Alta Zinc has one granted Mining Concession, ten granted base metal exploration licences and six licence applications covering the Gorno Zinc Project in the Bergamo Province of the Lombardia region in northern Italy. The Bergamo region of Italy has a long history of mining extending back to the Pre-Roman (Celtic) times.
The Gorno underground zinc mine ceased operations in the early 1980s following a Government initiative for its then owner, SAMIM (a state owned company and part of the ENI group), to focus solely on oil and gas. The intrinsic mineral economics had little to do with Gorno’s premature closure, rather SAMIM was directed by the Government to divest all of its mineral projects globally and focus exclusively on oil and gas.
The Gorno deposit is a Pb-Zn-Ag deposit of the Mississippi Valley Type (MVT) and is part of an extensive series of deposits that occur across the Alps and adjacent European Platform. Historical recorded mine production from Gorno is 6Mt at an average grade of 14.5% Zn+Pb yielding high quality 55-60% Zn sulphide concentrates and 30-40% Zn oxide concentrates with low impurities.
The modern exploitation of the zinc and lead reserves at Gorno began in 1888 and were undertaken by the English company, Crown-Spelter. In 1920 the Belgian company, Vielle Montagne, acquired Crown-Spelter and continued works at Gorno until 1940. Montagne then sold the mines in 1940 to the Italian company, AMMI, who continued to work the deposit. In 1978 SAMIM acquired and conducted treatment activities until 1985 at which time all permits were relinquished.
The final period of mining activity at Gorno focused on the development of exploration drives and underground drilling well outside historical mining areas whereupon excellent intercepts of zinc, lead and silver were encountered in numerous locations, including the Colonna Zorzone deposit that SAMIM were preparing to develop before operations were prematurely closed down based on the Government directive.
The predecessor of Alta Zinc subsequently applied for exploration licenses over the area of the old mine workings. A compilation of historical data was then created from open file data including reports, geological maps, cross sections, drill logs and chemical assays sourced mainly from the Bergamo State Archive, and the Gorno Mining Museum.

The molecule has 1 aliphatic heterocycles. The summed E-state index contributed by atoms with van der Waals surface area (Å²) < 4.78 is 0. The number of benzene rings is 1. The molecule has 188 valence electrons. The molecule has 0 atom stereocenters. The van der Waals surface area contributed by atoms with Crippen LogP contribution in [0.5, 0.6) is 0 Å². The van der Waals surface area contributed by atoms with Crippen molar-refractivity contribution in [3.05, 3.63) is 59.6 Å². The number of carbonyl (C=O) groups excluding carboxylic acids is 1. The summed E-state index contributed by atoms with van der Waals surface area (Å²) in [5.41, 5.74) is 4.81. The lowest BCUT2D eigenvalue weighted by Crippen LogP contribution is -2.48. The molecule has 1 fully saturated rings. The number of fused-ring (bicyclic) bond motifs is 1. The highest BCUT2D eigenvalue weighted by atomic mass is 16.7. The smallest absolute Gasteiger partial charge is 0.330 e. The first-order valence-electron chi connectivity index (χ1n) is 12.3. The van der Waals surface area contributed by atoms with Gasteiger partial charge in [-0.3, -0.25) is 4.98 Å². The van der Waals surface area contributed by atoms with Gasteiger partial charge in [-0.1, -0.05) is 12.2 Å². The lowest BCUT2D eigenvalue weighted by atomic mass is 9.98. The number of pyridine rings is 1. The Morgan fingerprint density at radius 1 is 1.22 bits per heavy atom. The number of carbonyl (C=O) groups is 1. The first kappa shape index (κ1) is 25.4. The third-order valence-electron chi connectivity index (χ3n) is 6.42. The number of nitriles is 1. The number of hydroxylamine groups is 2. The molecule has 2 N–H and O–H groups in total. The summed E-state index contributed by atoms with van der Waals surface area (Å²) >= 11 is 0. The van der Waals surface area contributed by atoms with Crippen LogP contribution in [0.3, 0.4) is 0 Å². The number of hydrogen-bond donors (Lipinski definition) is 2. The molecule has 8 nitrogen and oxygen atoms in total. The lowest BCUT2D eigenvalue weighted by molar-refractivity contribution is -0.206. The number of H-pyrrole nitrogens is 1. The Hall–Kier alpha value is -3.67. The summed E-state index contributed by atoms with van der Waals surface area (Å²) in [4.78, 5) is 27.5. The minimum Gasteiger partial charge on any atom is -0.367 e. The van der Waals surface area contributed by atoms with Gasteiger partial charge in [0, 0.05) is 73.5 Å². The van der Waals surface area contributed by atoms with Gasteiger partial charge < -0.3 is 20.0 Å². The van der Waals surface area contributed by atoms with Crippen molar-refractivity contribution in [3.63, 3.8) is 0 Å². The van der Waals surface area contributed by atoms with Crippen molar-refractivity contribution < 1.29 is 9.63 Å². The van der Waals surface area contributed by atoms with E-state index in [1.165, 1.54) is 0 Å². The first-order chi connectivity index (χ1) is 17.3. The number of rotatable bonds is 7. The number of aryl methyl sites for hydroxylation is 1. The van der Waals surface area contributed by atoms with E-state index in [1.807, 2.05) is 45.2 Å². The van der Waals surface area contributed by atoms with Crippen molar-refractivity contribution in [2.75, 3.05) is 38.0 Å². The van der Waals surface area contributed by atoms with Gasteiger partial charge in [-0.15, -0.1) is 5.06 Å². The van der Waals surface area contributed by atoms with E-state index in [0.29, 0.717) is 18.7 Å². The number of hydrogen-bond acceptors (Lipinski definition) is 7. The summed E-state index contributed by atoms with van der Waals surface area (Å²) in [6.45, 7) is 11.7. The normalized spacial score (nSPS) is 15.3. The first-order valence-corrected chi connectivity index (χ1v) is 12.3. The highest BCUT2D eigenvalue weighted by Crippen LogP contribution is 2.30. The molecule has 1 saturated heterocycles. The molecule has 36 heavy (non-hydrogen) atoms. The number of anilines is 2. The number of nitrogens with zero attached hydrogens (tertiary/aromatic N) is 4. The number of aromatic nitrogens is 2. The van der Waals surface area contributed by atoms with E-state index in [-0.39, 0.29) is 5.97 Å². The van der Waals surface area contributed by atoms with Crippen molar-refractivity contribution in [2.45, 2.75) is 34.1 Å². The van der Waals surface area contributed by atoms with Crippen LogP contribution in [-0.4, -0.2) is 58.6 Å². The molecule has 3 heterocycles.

In January 2015, Alta Zinc established an office in Oltre il Colle, employed local staff and appointed local contractors, EDILMAC, to rehabilitate a small part of the historic 230km of underground workings accessible from Oltre il Colle. This work provided the required access to facilitate an extensive drilling campaign for the Colonna Zorzone deposit.
The drilling has validated the historic results and provided the drilling results for the Mineral Resource estimate for the Colonna Zorzone Deposit, which is the basis of on-going studies of development options for Gorno.
The May 2017 Mineral Resource Estimate at various cut-off grades is set out in the Table below.
|May 2017 OK Estimate
Reported using various Zinc cut-off grades
Subdivided by JORC Code 2012 Resource Categories using ROUNDED figures
|Category||Cut-off Grade (Zn %)||Tonnes (Mt)||Total Zinc||Total Lead||Silver|
|Grade (%)||Metal (Kt)||Grade (%)||Metal (Kt)||Grade (ppm)||Metal (Moz)|
|Indicated + Inferred||1||3.3||4.8||160||1.3||42||27||2.9|
Gorno has the strong support of the local communities and regulatory authorities given its important history, favourable environmental characteristics and potential contribution to local employment. Alta Zinc continues to work closely with all stakeholders to re-establish mining operations at Gorno in collaboration with international financiers and off-takers.